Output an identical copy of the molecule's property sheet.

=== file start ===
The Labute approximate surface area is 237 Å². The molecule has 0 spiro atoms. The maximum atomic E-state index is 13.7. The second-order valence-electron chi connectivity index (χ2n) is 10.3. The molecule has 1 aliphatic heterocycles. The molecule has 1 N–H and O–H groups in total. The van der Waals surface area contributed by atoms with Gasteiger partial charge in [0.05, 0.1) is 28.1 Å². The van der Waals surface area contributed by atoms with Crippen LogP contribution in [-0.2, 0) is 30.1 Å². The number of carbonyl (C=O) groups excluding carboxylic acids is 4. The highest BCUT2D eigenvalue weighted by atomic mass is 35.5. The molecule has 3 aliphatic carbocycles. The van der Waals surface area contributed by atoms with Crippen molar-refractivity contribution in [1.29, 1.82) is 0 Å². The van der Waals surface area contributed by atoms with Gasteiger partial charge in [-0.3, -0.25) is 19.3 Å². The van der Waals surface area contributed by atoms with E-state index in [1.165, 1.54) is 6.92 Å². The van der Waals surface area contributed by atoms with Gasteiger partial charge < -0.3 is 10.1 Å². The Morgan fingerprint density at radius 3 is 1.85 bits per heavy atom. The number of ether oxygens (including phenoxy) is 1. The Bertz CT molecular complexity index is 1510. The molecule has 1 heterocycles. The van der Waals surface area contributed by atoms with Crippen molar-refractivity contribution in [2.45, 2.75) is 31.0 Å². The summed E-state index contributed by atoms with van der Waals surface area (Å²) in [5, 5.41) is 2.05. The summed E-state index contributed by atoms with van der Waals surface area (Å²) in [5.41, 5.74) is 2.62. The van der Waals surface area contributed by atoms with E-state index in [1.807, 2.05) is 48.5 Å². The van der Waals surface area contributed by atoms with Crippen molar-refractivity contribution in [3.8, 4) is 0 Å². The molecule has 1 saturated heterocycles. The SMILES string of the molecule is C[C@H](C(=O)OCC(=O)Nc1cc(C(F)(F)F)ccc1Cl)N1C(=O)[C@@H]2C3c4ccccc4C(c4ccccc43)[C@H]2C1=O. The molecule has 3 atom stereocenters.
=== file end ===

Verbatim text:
The Labute approximate surface area is 237 Å². The molecule has 0 spiro atoms. The maximum atomic E-state index is 13.7. The second-order valence-electron chi connectivity index (χ2n) is 10.3. The molecule has 1 aliphatic heterocycles. The molecule has 1 N–H and O–H groups in total. The van der Waals surface area contributed by atoms with Gasteiger partial charge in [0.05, 0.1) is 28.1 Å². The van der Waals surface area contributed by atoms with Crippen LogP contribution in [-0.2, 0) is 30.1 Å². The number of carbonyl (C=O) groups excluding carboxylic acids is 4. The highest BCUT2D eigenvalue weighted by atomic mass is 35.5. The molecule has 3 aliphatic carbocycles. The van der Waals surface area contributed by atoms with Crippen molar-refractivity contribution in [1.29, 1.82) is 0 Å². The van der Waals surface area contributed by atoms with Gasteiger partial charge in [-0.3, -0.25) is 19.3 Å². The van der Waals surface area contributed by atoms with E-state index in [1.165, 1.54) is 6.92 Å². The van der Waals surface area contributed by atoms with Gasteiger partial charge < -0.3 is 10.1 Å². The Morgan fingerprint density at radius 3 is 1.85 bits per heavy atom. The number of ether oxygens (including phenoxy) is 1. The Bertz CT molecular complexity index is 1510. The molecule has 1 heterocycles. The van der Waals surface area contributed by atoms with Crippen molar-refractivity contribution in [2.45, 2.75) is 31.0 Å². The summed E-state index contributed by atoms with van der Waals surface area (Å²) in [5, 5.41) is 2.05. The summed E-state index contributed by atoms with van der Waals surface area (Å²) in [5.41, 5.74) is 2.62. The van der Waals surface area contributed by atoms with E-state index in [1.807, 2.05) is 48.5 Å². The van der Waals surface area contributed by atoms with Crippen molar-refractivity contribution in [3.8, 4) is 0 Å². The molecule has 1 saturated heterocycles. The SMILES string of the molecule is C[C@H](C(=O)OCC(=O)Nc1cc(C(F)(F)F)ccc1Cl)N1C(=O)[C@@H]2C3c4ccccc4C(c4ccccc43)[C@H]2C1=O. The molecule has 3 atom stereocenters.